Do you own a Digital Camera? If so you’re already familiar with Flash Drive technology. The memory cards that go into your camera are “flash memory”. There are many different types of cards, but they all do the same thing. Basically, they’re portable file cabinets that know how to talk to your camera. And when you take a picture your camera creates a document (photo) on the card. It has stored a file in the portable file cabinet!
The fun thing with flash drives is that they’re not relegated to being for photos only. They can be used for any file type. So, when you hook that flash card to your computer you could in theory copy documents to it rather than just downloading your photos. When you copy documents to the card you’ve in essence created a backup once again.
Unfortunately, flash cards, flash drives, etc., can’t store too much data. Right now on the market we’re seeing flash cards and USB flash drives going up to about 8Giga Bytes. So, almost twice the storage space of a DVD. Not bad if you’re backing up personal documents, but lousy if you’re backing up an ITunes Library or giant photo collection. So, let’s say you’ve got huge amounts of files you want to backup…..what’s the option?
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The Holy Grail of Backup: External Hard Drives
External Hard Drives are the holy grail of backup in my opinion. Why?
* New external hard drives offer hundreds of Giga Bytes in storage. * External hard drives are portable. * They’re dirt cheap at this point in time. * You can treat them just like your computer’s hard drive. * You can use them between multiple computers, making it easy to copy large amounts of data between computers.
Only a few years ago I paid $350 for an 80GB external drive. Recently I paid $149 for a 500 GB external drive (more than 6 times the capacity at half the cost). Currently my computer’s hard drive is only 80 GB (older model), and my portable drives are much larger than the computer’s internal file cabinet.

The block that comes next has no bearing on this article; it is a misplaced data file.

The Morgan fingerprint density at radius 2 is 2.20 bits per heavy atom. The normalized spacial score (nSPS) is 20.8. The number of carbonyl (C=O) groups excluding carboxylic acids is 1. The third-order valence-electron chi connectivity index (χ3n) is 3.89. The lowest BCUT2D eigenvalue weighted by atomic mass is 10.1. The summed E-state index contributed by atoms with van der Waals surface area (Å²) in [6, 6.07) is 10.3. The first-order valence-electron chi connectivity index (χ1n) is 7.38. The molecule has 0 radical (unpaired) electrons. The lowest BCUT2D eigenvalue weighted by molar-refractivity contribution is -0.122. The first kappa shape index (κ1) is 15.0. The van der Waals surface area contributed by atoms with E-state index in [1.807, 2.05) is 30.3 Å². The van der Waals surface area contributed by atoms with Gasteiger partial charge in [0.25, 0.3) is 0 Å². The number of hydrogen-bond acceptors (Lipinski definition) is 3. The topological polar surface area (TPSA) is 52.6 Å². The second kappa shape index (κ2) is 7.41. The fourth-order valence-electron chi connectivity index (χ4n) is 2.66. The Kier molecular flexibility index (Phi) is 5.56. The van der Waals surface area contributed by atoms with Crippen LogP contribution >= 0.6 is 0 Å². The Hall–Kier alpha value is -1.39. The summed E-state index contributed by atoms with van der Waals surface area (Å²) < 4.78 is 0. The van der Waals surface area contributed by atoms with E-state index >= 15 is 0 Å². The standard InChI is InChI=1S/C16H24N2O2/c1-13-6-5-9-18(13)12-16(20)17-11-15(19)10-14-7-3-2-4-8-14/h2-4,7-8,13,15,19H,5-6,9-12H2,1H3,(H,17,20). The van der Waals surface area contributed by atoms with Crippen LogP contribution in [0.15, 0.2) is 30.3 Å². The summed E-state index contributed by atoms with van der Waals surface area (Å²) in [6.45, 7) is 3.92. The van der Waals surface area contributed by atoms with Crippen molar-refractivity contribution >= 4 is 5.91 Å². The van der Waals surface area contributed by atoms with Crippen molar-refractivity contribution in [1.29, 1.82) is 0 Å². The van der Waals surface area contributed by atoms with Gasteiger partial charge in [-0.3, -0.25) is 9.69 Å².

Not only are external hard drives great for making backups, they’re also fantastic for expanding your computer’s storage capacity. As I noted above, my computer’s drive is 80GB. I take about 5 GB of photos per month. As you can see, it wouldn’t take long to fill my computer’s drive…..so I started getting external drives to store my data, as well as make backups.
See, my computer’s original hard drive is only 80GB, and the external drive I use is 320GB. Totaled, that’s 400GB of storage over all. I also have a 500GB drive on hand as well.. More than enough room to copy everything on my original hard drive and my external that I use for new files!
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So, What Do I Need?
That really depends on what you’re doing. CDs and DVDs will work great if you’re only storing a little at a time, and you don’t want to alter the backed up files (once you burn it, it’s permanent). Flash drives will work well if you’re only storing a little, and if you want to change the files on the drive over and over again. And external drives are great if you want to keep writing to them, and altering the files as you go (just like your current hard drive).
Don't miss the third article in this series: Backing Up Your Macinstosh Part 3: Bringing It All Together.